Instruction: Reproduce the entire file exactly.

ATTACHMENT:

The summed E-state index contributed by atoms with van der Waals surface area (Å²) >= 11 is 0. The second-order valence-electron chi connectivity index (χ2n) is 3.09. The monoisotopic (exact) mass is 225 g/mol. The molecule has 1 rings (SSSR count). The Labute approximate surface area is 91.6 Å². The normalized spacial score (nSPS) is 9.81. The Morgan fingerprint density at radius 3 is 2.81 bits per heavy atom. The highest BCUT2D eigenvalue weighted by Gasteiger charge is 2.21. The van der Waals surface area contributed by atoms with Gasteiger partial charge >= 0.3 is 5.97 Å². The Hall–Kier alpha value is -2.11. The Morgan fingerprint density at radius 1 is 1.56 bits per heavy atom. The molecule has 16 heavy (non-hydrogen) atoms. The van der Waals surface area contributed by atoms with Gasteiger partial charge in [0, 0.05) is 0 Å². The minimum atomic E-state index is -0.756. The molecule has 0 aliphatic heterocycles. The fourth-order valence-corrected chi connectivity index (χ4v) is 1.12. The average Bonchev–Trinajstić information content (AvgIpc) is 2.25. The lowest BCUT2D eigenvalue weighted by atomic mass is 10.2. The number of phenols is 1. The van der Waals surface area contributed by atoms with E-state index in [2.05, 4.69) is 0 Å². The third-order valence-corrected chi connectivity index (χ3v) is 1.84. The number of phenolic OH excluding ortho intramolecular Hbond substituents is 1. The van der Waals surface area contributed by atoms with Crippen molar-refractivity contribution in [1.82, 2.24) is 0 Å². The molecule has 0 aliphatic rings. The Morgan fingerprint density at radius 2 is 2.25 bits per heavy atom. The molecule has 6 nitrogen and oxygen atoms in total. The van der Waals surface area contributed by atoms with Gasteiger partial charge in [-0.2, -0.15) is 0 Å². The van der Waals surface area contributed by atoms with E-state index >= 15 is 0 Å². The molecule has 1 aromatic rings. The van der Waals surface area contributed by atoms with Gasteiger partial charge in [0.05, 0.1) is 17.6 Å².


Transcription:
The summed E-state index contributed by atoms with van der Waals surface area (Å²) >= 11 is 0. The second-order valence-electron chi connectivity index (χ2n) is 3.09. The monoisotopic (exact) mass is 225 g/mol. The molecule has 1 rings (SSSR count). The Labute approximate surface area is 91.6 Å². The normalized spacial score (nSPS) is 9.81. The Morgan fingerprint density at radius 3 is 2.81 bits per heavy atom. The highest BCUT2D eigenvalue weighted by Gasteiger charge is 2.21. The van der Waals surface area contributed by atoms with Gasteiger partial charge >= 0.3 is 5.97 Å². The Hall–Kier alpha value is -2.11. The Morgan fingerprint density at radius 1 is 1.56 bits per heavy atom. The molecule has 16 heavy (non-hydrogen) atoms. The van der Waals surface area contributed by atoms with Gasteiger partial charge in [0, 0.05) is 0 Å². The minimum atomic E-state index is -0.756. The molecule has 0 aliphatic heterocycles. The fourth-order valence-corrected chi connectivity index (χ4v) is 1.12. The average Bonchev–Trinajstić information content (AvgIpc) is 2.25. The lowest BCUT2D eigenvalue weighted by atomic mass is 10.2. The number of phenols is 1. The van der Waals surface area contributed by atoms with E-state index in [2.05, 4.69) is 0 Å². The third-order valence-corrected chi connectivity index (χ3v) is 1.84. The number of phenolic OH excluding ortho intramolecular Hbond substituents is 1. The van der Waals surface area contributed by atoms with Crippen molar-refractivity contribution in [1.82, 2.24) is 0 Å². The molecule has 0 aliphatic rings. The Morgan fingerprint density at radius 2 is 2.25 bits per heavy atom. The molecule has 6 nitrogen and oxygen atoms in total. The van der Waals surface area contributed by atoms with Gasteiger partial charge in [-0.2, -0.15) is 0 Å². The van der Waals surface area contributed by atoms with E-state index >= 15 is 0 Å². The molecule has 1 aromatic rings. The van der Waals surface area contributed by atoms with Gasteiger partial charge in [0.05, 0.1) is 17.6 Å².